The early season for electives begins this week at the Asian Institute of Management. For me and the students who are enrolled in my subject, this means spending the next month discussing happiness, what is it, how to achieve it.
Research on positive psychology has yielded many interesting and useful findings concerning happiness. For managers, one of the more interesting of these findings is that happier people are more likely to perform better at work. This in turn results in increased job satisfaction and increased happiness. This creates a reinforcing loop between job satisfaction and job performance.
However, it is not this simple. Evidence also shows that there is significant spillover between life satisfaction and job satisfaction. This means that unhappiness in one’s personal life can taint one’s happiness on the job. The implication is that managers need to find a way to ensure employees are happy, not just on the job, but also off the job.
While this seems a daunting task, thankfully, evidence also shows that managing goal setting behavior and goal constructs is a powerful tool for creating general happiness. In simple terms, individuals who choose goals that are important to them, as opposed to those that are imposed on them, are more likely to achieve these goals. This sets the stage for a virtuous cycle of satisfaction and performance.
Now, to develop a prescription for happiness, we need to define happiness. At the individual level, happiness is best explained as the presence of positive affect, moments of joy, laughter, and enjoyment; and the absence of negative affect, moments of sadness, worry, or anger. Hence, one part of happiness is emotional. Happiness is associated with pleasure.
However, research also shows that happiness is more than just pleasure. Individuals derive satisfaction not only from enjoyment. In fact, as individuals mature and get older, satisfaction becomes more about feelings of accomplishment or relevance. This means that happiness is also related to meaning.
Finally, one of the more persistent conclusions from many studies is that individuals who are more engaged in something are far more likely to be happy that those who are idle.
Hence, the simplest prescription for happiness is to be able to shape life in a manner that enables engagement with activities that bring both pleasure and meaning.
For many of our students, the focus will be on setting the stage for creating happiness not just for themselves but also for employees they will work with. However, for those that intend to pursue a career in government or in the non-profit sector, the job can be even more daunting, it is about setting the stage for national well-being.
In March of 2019, the United Nations released the 2019 World Happiness Report (WHR). The very first WHR was released in 2012 and used data from the Gallup World Polls from 2005 to 2011. This year’s report looks at how world happiness metrics have evolved in the last fourteen years.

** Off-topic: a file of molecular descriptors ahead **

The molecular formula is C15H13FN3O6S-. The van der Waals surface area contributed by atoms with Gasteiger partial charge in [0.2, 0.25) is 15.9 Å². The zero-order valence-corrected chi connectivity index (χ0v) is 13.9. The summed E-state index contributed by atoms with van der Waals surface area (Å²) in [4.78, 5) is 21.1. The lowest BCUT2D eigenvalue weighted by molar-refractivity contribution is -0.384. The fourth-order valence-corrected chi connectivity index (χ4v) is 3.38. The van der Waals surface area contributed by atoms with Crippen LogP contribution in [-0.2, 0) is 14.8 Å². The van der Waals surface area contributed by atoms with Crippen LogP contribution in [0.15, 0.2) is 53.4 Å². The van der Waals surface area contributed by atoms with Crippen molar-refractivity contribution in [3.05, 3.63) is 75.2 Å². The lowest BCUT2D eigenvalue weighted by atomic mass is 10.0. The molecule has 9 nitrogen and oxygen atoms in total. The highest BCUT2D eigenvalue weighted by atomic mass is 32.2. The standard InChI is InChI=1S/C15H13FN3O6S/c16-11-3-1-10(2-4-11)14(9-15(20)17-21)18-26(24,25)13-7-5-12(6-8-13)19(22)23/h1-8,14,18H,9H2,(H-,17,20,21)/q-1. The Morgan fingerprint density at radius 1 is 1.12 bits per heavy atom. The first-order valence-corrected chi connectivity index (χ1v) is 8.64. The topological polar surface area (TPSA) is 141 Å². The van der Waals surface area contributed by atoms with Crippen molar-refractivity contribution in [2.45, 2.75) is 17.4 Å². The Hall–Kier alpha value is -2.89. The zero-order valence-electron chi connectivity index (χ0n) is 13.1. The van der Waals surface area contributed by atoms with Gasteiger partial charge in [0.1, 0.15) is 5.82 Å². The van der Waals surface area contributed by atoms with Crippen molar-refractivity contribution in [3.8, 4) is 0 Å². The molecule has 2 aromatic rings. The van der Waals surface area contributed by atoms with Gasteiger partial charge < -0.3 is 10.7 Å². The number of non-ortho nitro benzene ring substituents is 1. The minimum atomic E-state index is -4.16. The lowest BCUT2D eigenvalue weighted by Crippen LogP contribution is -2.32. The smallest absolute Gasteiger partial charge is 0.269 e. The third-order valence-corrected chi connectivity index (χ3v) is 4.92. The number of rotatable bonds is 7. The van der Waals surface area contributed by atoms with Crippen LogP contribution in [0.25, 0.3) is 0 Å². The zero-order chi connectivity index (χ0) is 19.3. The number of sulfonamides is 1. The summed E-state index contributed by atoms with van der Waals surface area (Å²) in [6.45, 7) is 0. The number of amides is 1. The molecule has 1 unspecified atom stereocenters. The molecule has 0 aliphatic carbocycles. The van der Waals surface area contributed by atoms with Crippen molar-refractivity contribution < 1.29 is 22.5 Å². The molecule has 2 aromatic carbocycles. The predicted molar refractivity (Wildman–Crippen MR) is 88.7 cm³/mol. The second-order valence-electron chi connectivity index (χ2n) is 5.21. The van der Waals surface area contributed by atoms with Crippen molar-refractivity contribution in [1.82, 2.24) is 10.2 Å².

The Philippine happiness index has increased steadily from 4.985 in 2013 to 5.631 in 2019, with global ranking increasing from 92nd to 69th (of 156 countries) Finland, which ranked first in the world, has a happiness index of 7.769 while South Sudan, which placed last, has a happiness index of 2.853.
By contrast, population-weighted global happiness has tracked downwards from 2006 to 2018 although non-population–weighted happiness has increased. This indicates that, while many countries have experienced increased happiness, a decline in happiness in countries with larger populations have offset these gains.
The world happiness report looks at three measures of happiness: (a) life evaluation, reflecting respondent measurements of their current lives between a worst possible scenario (1) and a best possible scenario (10); (b) presence of positive affect, and (c) absence of negative affect.
The 2018 report sought to explain country happiness using six factors: GDP per capita; healthy life expectancy; available social support; the degree of freedom to make decisions about one’s life; generosity in society; and absence of corruption.
The 2019 report reviews the relationship between happiness and voting and once again concludes that national happiness is a better predictor of government vote share (at least in Europe) than GDP growth rate.
The 2019 report delves deeper into generosity, what the authors call prosocial behavior, and conclude that there are likely causal mechanisms that support s virtuous cycle between prosocial behavior and national happiness. In other words, generosity increases satisfaction and happier people are more likely to be generous, creating an upward spiral.
The 2019 report also reviews the conundrum of improving economic indicators in the US and declining happiness. The report concludes that increased use of social media is highly correlated with declining happiness and points to potential causal mechanisms. The report also points to the increased use of big data tending to be used most successfully by large, organized entities, potentially leading to a sense of loss of control over one’s own information. Furthermore, the report points out that increased use of gadgets results in decreased social contact, potentially damaging an important factor for happiness, social support.
For those of us studying happiness, or simply wanting to be happy, there are a few easy lessons from the 2019 report. Reach out and engage in prosocial work. Spend less time with gadgets and more time with people. Happiness is still about connections and engagement.
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